Saturday, June 24, 2006

Quaker Culture vs Quaker Faith Part II

In a recent post called My Take on Quaker Culture vs. Quaker Faith: Part I I began a discussion of a speech given by Friend Samuel Caldwell in 1998. The speech was a critique of Philadelphia Yearly Meeting that I took as a more general critique of Quakers today. Friend Caldwell made the argument that that Friends (or at least those of PhYM) have come to value our culture and tradition over our faith, and that as a result we are selling the faith short. I thought that I agreed with him, until I read his list of what troulbes him about the "Quaker Culture". My first post on this topic ended by reproducing his list of some characteristics of Quaker culture, and with a stated intention to say more about it in Part II.

Some of the commenters on my post thought I had missed the main point of Sam Caldwell's speech. Paul L creator of the blog Showers of Blessings said that the real point of the speech was its "clear and powerful exposition of Quaker Faith", and that the list of Quaker cultural characteristics only sounds "peevish and curmudgeonly" if it is read without the context of that exposition. Mark Wutka, who blogs at The Ear of the Soul, said that " focus on his complaints about Quaker culture is to miss the main point of the article, which is that we have raised the culture to such a level that it obscures the faith - the culture, in essence, has become the faith." I, however, still want to address that list. As I said already, in my own comment to the commenters
I hope I made it clear already that I agree with his general point that our "culture" can get in the way of our "faith". I don't think that gets us very far, though, unless we agree on where to draw the distinction between culture and faith. That's why I think it's important not to just pass by the detailed illustrations in order to concentrate on the "main point". Some (not all) of the things Sam Caldwell objects to as "culture" feel to me like they grow pretty directly out of the core faith, at least as I understand it. I'll try to explain further when I get to Part II.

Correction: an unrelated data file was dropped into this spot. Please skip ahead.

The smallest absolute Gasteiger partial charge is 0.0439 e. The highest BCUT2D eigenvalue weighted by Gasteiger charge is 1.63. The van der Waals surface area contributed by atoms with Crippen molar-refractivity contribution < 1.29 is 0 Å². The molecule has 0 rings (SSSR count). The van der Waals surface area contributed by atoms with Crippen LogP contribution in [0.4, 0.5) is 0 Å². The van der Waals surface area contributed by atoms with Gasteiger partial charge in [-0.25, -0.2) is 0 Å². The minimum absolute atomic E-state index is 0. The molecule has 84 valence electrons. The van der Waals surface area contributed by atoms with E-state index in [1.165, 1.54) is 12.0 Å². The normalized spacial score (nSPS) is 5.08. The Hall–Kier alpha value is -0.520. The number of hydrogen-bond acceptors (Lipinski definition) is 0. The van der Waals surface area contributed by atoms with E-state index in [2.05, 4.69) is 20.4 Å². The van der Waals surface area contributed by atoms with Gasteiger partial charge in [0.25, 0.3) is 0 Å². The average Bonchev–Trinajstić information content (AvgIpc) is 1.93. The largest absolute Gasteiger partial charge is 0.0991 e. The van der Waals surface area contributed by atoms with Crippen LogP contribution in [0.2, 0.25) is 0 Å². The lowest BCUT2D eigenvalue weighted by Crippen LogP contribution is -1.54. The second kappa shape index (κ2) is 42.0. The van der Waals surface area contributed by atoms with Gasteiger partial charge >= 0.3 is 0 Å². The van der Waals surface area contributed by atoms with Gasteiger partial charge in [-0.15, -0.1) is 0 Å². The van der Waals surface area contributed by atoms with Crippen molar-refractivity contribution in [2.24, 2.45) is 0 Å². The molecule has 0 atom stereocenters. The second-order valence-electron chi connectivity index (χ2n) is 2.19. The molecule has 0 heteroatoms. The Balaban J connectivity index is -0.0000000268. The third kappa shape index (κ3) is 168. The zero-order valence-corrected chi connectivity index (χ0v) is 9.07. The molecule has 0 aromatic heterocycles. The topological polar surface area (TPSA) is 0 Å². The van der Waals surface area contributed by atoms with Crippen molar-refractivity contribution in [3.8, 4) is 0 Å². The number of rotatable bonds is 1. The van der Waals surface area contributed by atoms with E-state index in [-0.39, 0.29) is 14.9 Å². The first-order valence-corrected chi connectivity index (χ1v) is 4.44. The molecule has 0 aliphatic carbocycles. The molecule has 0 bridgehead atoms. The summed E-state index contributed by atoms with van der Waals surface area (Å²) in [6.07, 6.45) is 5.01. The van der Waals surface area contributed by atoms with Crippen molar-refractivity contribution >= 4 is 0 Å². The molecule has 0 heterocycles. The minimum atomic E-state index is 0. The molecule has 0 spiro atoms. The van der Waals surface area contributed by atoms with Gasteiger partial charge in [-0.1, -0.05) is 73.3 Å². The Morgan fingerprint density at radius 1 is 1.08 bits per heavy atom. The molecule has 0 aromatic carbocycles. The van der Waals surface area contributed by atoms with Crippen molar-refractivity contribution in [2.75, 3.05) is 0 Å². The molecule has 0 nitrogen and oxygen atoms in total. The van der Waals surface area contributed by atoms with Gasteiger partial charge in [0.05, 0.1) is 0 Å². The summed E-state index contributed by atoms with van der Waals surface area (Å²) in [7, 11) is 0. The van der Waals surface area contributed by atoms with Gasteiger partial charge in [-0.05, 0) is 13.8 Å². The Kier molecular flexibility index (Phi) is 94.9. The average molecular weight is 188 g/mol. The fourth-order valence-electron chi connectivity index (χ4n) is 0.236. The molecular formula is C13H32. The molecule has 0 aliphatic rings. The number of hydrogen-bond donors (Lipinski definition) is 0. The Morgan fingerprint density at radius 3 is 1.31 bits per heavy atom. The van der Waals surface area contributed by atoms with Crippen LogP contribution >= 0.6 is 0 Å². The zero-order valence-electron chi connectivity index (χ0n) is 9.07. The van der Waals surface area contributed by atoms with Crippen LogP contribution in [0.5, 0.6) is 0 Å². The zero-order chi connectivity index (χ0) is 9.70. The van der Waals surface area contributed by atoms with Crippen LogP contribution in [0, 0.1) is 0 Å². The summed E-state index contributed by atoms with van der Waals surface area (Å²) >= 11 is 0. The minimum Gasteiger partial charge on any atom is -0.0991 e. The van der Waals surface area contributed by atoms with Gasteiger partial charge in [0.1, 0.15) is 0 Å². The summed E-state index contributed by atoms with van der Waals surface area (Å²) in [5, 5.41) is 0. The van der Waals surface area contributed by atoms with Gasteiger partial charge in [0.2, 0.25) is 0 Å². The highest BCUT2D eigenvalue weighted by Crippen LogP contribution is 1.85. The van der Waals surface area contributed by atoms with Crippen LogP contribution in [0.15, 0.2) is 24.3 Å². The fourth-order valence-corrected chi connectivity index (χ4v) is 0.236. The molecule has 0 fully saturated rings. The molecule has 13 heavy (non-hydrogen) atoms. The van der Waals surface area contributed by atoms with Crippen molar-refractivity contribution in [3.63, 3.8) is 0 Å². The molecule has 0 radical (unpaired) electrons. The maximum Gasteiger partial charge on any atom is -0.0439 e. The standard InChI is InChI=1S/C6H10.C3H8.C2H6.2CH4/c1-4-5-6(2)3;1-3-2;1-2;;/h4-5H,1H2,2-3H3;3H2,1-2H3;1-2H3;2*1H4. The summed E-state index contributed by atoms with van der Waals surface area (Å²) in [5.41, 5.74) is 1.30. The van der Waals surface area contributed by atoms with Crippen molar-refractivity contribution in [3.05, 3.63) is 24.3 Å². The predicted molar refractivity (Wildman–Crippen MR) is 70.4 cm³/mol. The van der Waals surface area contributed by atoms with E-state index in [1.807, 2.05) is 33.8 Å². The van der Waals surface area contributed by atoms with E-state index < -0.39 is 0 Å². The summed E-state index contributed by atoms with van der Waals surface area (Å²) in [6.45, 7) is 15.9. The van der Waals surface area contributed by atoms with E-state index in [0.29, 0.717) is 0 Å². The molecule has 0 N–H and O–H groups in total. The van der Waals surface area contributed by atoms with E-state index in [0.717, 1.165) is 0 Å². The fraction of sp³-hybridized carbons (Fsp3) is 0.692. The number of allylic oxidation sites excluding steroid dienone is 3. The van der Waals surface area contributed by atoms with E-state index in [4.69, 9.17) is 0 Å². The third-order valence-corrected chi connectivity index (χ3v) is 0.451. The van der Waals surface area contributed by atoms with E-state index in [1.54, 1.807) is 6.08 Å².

So this is Part II, and what follows is me trying to "explain further"...

Sam Caldwell's first listed characteristic of Quaker culture is a (no doubt humorously exaggerated) claim that among Friends Everyone is required, almost as a matter of religious principle, to reuse their styrofoam cups; Taken literally, this would be nowhere near true. In fact, the most conspicuous feature of Quaker culture I have noticed - which I admit is also an exaggeration - is that among Friends no one is ever required as a matter of religious principle to do anything at all. But let's disregard the exaggerations. What is being complained of here? There is a somewhat heightened consciousness among many Friends of ecological issues, and a heightened tendency to examine and question how even our small daily habits may feed into big social problems. So we may or may not use styrofoam cups at Quaker gatherings; and if we do we may or may not reuse them. But there will perhaps be someone in a given Quaker community who calls our attention to the cost of styrofoam cups as a drain on non-renewable natural resources, a source of damage to the environment, and a small but real contributing factor in the global struggle for access to petroleum. Is this aspect of Quaker culture about "customs rather than leadings" as Mark put it? Or does it grow directly out of spiritual insights first glimpsed by our ancestors and still available to us when we settle into the Silence and listen to God? Think of George Fox's warning that "the tempter" will come in that which we are addicted to. Even George Bush has now acknowledged that we are addicted as a society to consumption of petroleum-related products (of which styrofoam is decidely one). Think also of John Woolman's advice to try whether the seeds of war are to be found in our possessions. I have no doubt that from time to time some Friend gets overly self-righteous about things like styrofoam cups. I know I did myself in my foolish-but-fervent youth before I realized how little standing I have to criticize anyone else about anything. But this is an occupational hazard of trying to live by any kind of principle. Its best cure is the humility that comes of falling short of one's own standards. There is nothing merely customary or traditional as far as I can see in trying to maintain a consistent testimony of stewardship for the earth through little gestures like minimizing the waste of styrofoam cups.